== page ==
Not so for the federal government or the Federal Reserve Bank (Fed). They create cash flow.

You may have read that the Fed is buying approximately $80B in Treasuries and mortgage-backed securities each month.  This is referred to as QE (quantitative easing) 1,2,3 etc.  QE has been aggressively implemented by the Fed since 2008 and these purchases have grown the Fed’s balance sheet from $1 trillion in 08 to close to $3 trillion today.  But here is the important part for investors and taxpayers.

The federal government (think Washington D.C.) is borrowing money from individuals, foreign governments and corporations when it issues Treasury bills, bonds and notes.  If you own a treasury bond or treasury bond fund you are lending your money to the federal government.  But lately the appetite for U.S. treasuries–particularly among foreign governments has declined.  Here is where the Fed comes in.

Since each of the twelve Reserve Banks (that comprise the Fed) is authorized by the Federal Reserve Act to issue currency, when the U.S. government issues an excess of treasuries (borrowing), the Fed is able to print money to buy up the excess treasuries the public doesn’t purchase.  To the tune of almost $1trillion per year since 2008.  Currently the Fed is buying about 57% of the treasuries issued because the demand for U.S. government debt has declined just as our government’s spending has ramped up.

In the real world the transaction might look something like this:  You want to buy a new car.  But you can’t afford the car and you don’t have the money.  So, you decide to lend yourself money with money you don’t have to make the purchase.  You write yourself a check from an account with insufficient funds (in other words you print your own money–kind of), deposit the check in another account, run down to the car dealership and  pay for the car out of the account with the kited funds.You go to jail.

But for the government it is completely legal.

So why do we care about this?  Two reasons.  The first is that while I am a long-term bull on the U.S. equity market, in the short-term, much of the appreciation in stocks which began in 2009  has been fueled by QE. By keeping interest rates so low the Fed is encouraging investors to turn to the stock market for higher returns.   The second reason is that flooding the economy with currency to fund unchecked government spending (recall that the Senate hadn’t passed a budget for the previous four years until a few weeks ago) can lead to inflation and very slow growth in the real economy.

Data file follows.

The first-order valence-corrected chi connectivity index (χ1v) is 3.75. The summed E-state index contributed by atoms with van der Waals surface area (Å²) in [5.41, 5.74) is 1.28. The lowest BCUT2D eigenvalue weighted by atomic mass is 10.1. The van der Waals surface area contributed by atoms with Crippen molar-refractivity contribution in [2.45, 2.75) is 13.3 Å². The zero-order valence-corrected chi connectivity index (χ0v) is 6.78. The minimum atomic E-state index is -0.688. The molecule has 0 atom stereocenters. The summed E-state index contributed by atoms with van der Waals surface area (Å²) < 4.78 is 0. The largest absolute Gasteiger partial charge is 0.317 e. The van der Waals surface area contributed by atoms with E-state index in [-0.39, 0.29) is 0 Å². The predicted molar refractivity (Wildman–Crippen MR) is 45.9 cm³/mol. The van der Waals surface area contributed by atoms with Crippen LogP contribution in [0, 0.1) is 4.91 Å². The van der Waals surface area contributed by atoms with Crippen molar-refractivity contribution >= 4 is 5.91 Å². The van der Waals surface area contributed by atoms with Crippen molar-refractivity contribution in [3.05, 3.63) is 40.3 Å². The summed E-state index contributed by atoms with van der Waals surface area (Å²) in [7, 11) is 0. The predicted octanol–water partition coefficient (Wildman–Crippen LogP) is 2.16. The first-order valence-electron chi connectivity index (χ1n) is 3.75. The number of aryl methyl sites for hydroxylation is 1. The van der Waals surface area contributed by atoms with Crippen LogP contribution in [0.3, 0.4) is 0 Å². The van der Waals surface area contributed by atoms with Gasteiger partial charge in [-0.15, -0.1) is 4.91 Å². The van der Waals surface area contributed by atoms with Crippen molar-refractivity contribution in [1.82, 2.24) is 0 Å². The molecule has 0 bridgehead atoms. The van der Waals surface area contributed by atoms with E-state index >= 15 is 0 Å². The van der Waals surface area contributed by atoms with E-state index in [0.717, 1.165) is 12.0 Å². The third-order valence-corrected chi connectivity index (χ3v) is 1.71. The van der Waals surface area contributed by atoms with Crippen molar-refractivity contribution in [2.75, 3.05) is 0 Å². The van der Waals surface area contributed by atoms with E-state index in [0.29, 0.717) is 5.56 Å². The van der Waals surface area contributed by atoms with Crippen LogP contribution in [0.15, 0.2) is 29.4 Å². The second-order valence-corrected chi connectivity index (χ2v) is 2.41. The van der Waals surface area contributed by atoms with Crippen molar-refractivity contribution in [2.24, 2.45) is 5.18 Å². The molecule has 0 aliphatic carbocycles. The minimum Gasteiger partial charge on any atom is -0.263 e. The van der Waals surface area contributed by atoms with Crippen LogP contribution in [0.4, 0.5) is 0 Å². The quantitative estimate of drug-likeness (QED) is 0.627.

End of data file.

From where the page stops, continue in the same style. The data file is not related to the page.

So don’t get caught up in the short-term, day-trading hype propagated by the financial media.  Stay the course.  Buy great companies for the long-term. Over a reasonable period of time the stock market averages approximately 9% per year even when all the bear markets are included.  But, buy quality.  Oh, and use real money to fund your purchase.

Buy and Forget Says the Oracle

Warren Buffet appeared this morning on CNBC’s pre-market show, “Squawk Box” and presented a generally upbeat view of the U.S. stock market.   In response to a question from Becky Quick about individual investors and how they might get a “fair shake” on Wall Street he replied:

“Well, they pay a lot of expenses in many cases. They don’t need to. They should buy a low-cost index fund and they can participate in the growth of America over the next 20 or 30 or 40 years and they’ll do fine. But if they’re paying high fees to achieve that same result, they’re going to get hurt. They should look very carefully at costs. But they should hold a diversified group of really high-class companies, which you can do by buying an index fund. And then they should forget it. They should just pretend the stock market closes for five years and they shouldn’t look at prices every day…” 

Excellent advice.

After Buffet’s interview, Jim Cramer–co-anchor of “Squawk on the Street” and host of “Mad Money” gushed over how amazing it was that Buffet could be so positive about stocks in the face of the futures predicting a negative opening of the Dow by 58 points this morning. (The Dow by-the-way closed up 38 points today, a rally of almost 100 points from the pre-market futures.)

Buffet is right about long-term investing, of course.  And Jim Cramer revealed just how short-term and easily influenced he is by the daily (or intra-day for that matter) price fluctuations of the stock market.   The short run shouldn’t and doesn’t matter to long-term investors; and those of us investing for our own accounts have no business being anything other than  long-term investors.

I am always interested in buying great companies at discounted prices.  That is the essence of value investing.  Yet, at turning points Wall Street analysts and commentators are consumed by the bad news.  And they almost always caution against buying.  Wait, they advise, until things get better–earnings visibility it’s called.  But, if we wait for things to visibly get better then every investor can see what we see and it’s too late for a bargain. Value investors generate a significant portion of  total return by being willing to buy great companies when they stumble.  So, we buy a little in the face of uncertainty.  If the stock goes down, we make sure the problem isn’t terminal and we buy a little more.  If we are lucky and it goes up–we congratulate ourselves.  We don’t chase it.  Price matters as Mr. Buffet said.  We should view our purchase for what it is:  an investment.  And, investments are attractive only at certain prices–not at any price–and they usually require time to appreciate.

I like the Oracle of Omaha’s advice:  we should buy and then let our investments appreciate–“just pretend the stock market closes for five years” and stop focusing on the daily price movement.